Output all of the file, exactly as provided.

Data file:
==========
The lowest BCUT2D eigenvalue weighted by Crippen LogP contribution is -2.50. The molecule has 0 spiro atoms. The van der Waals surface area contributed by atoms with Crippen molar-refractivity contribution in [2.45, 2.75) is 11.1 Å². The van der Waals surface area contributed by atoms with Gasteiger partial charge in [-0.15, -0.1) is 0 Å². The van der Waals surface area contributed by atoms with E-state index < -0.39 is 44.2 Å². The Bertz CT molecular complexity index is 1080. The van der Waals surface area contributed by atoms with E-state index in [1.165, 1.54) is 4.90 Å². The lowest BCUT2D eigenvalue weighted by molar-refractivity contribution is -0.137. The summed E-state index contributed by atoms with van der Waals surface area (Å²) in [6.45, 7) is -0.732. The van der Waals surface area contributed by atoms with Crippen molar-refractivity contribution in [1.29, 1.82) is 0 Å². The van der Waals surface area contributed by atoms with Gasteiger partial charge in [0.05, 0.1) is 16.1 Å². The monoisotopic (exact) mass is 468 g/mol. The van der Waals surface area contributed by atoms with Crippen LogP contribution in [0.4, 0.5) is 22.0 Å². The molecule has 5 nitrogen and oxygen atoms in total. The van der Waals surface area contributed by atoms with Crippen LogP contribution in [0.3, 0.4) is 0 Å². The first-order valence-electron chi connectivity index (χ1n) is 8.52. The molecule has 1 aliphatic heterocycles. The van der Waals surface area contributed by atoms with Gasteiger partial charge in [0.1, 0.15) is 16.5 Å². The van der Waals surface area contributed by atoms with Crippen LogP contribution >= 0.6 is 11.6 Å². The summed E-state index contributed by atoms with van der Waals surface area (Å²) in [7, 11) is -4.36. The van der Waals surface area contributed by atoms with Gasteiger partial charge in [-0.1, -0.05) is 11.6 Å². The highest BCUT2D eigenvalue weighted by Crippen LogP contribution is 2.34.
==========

The lowest BCUT2D eigenvalue weighted by Crippen LogP contribution is -2.50. The molecule has 0 spiro atoms. The van der Waals surface area contributed by atoms with Crippen molar-refractivity contribution in [2.45, 2.75) is 11.1 Å². The van der Waals surface area contributed by atoms with Gasteiger partial charge in [-0.15, -0.1) is 0 Å². The van der Waals surface area contributed by atoms with E-state index < -0.39 is 44.2 Å². The Bertz CT molecular complexity index is 1080. The van der Waals surface area contributed by atoms with E-state index in [1.165, 1.54) is 4.90 Å². The lowest BCUT2D eigenvalue weighted by molar-refractivity contribution is -0.137. The summed E-state index contributed by atoms with van der Waals surface area (Å²) in [6.45, 7) is -0.732. The van der Waals surface area contributed by atoms with Crippen molar-refractivity contribution in [1.29, 1.82) is 0 Å². The van der Waals surface area contributed by atoms with Gasteiger partial charge in [0.05, 0.1) is 16.1 Å². The monoisotopic (exact) mass is 468 g/mol. The van der Waals surface area contributed by atoms with Crippen LogP contribution in [0.4, 0.5) is 22.0 Å². The molecule has 5 nitrogen and oxygen atoms in total. The van der Waals surface area contributed by atoms with Crippen LogP contribution in [0.3, 0.4) is 0 Å². The first-order valence-electron chi connectivity index (χ1n) is 8.52. The molecule has 1 aliphatic heterocycles. The van der Waals surface area contributed by atoms with Gasteiger partial charge in [0.1, 0.15) is 16.5 Å². The van der Waals surface area contributed by atoms with Crippen LogP contribution >= 0.6 is 11.6 Å². The summed E-state index contributed by atoms with van der Waals surface area (Å²) in [7, 11) is -4.36. The van der Waals surface area contributed by atoms with Gasteiger partial charge in [-0.1, -0.05) is 11.6 Å². The highest BCUT2D eigenvalue weighted by Crippen LogP contribution is 2.34.